Mighty sword battles and magnificent reptiles were the stars of the show as more than 2,000 people joined in the fun of Secrets of the Heath.

The extravaganza based at Bordon’s Hogmoor Inclosure celebrates the wildlife and history of heathlands, and came to Whitehill and Bordon for the first time after taking last year off because of the pandemic.

The atmosphere was buzzing as people of all ages enjoyed fun, hands-on activities such as bug hunting, archery, and snake handling, as well as the awesome spectacle of Roman and Saxon re-enactments.

Pooches were also put through their paces in the Countryside Dog Ability Challenge to test obedience when faced with mock cut-outs of sheep and cows.

A photographic exhibition showed off the heathlands, which are home to rare species such as the Natterjack toad, sand lizard, smooth snake, nightjar, and Dartford warbler.

The festival was organised by the Heathlands Reunited project – a partnership of 11 like-minded organisations funded by the National Lottery Heritage Fund and led by the South Downs National Park.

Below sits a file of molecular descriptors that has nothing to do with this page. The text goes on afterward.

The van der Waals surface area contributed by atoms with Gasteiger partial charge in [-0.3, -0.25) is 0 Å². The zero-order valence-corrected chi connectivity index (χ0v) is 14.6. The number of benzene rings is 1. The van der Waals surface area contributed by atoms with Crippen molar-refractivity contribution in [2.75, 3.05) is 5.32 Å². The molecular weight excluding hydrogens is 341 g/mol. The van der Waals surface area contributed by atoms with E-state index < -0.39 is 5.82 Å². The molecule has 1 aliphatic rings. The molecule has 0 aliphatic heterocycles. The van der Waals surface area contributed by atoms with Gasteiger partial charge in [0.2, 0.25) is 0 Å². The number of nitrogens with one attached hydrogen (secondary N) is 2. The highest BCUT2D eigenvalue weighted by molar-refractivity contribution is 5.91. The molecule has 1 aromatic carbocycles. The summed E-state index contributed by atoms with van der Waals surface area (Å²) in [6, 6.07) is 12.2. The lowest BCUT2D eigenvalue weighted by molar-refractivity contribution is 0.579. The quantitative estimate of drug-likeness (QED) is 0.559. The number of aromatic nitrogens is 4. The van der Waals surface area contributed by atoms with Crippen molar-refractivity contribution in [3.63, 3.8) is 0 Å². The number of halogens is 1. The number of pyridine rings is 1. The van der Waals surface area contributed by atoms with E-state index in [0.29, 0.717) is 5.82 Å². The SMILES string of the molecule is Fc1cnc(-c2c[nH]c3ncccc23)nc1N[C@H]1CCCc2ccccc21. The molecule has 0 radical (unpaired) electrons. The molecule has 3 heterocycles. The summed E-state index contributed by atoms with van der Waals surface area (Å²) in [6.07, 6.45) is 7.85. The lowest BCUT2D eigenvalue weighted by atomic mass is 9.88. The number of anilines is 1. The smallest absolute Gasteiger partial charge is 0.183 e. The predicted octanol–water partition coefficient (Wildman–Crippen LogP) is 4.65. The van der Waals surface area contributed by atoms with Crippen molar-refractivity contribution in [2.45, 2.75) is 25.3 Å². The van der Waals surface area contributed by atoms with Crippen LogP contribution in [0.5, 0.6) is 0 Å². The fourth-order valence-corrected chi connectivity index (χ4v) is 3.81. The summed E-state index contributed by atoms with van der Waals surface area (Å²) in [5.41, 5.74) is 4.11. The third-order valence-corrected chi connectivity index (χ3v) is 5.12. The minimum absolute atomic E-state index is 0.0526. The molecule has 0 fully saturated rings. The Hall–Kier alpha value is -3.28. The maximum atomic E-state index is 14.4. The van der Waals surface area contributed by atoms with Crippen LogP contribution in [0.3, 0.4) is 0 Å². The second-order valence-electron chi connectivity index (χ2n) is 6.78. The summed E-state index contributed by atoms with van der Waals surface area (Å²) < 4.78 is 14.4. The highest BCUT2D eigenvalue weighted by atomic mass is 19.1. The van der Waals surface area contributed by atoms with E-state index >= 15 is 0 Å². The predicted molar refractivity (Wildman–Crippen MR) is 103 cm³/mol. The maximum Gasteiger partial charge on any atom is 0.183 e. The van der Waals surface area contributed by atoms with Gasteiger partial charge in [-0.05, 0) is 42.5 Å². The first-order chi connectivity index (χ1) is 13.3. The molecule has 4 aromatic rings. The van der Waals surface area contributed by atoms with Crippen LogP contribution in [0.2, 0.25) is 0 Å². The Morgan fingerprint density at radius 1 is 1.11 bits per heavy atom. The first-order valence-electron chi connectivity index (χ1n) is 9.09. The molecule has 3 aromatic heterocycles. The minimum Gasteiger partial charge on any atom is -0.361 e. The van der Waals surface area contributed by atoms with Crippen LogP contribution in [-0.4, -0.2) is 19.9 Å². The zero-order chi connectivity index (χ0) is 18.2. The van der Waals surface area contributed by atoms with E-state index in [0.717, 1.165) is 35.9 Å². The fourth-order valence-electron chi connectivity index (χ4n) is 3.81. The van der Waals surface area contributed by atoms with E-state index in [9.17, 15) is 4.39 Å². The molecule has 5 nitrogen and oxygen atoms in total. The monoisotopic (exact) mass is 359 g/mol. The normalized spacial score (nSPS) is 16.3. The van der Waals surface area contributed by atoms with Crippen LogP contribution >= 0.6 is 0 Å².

Olivia French, engagement officer for Heathlands Reunited, said: “It was a truly incredible weekend at Hogmoor Inclosure and we had two glorious days of September sunshine.

“The event took many months of planning and we’re so pleased we were able to put on a great free event that everyone enjoyed. Some families loved it so much they came back on the second day as there was so much to do.

“We had lots of visitors from the Whitehill & Bordon, Farnham and Petersfield area, as well as from further afield.

“I think it’s safe to say most people went home really inspired by the wildlife and history of heathlands.”

The event moved from Petersfield Heath to Hogmoor Inclosure this year to celebrate the launch of the legacy of the Heathlands Reunited project, which focuses on the Wealden Heath Special Protection Areas situated around Whitehill and Bordon.

The project aims to engage local communities to use their heathland sites in a responsible and sustainable way and encourages people to use their local greenspace for recreation.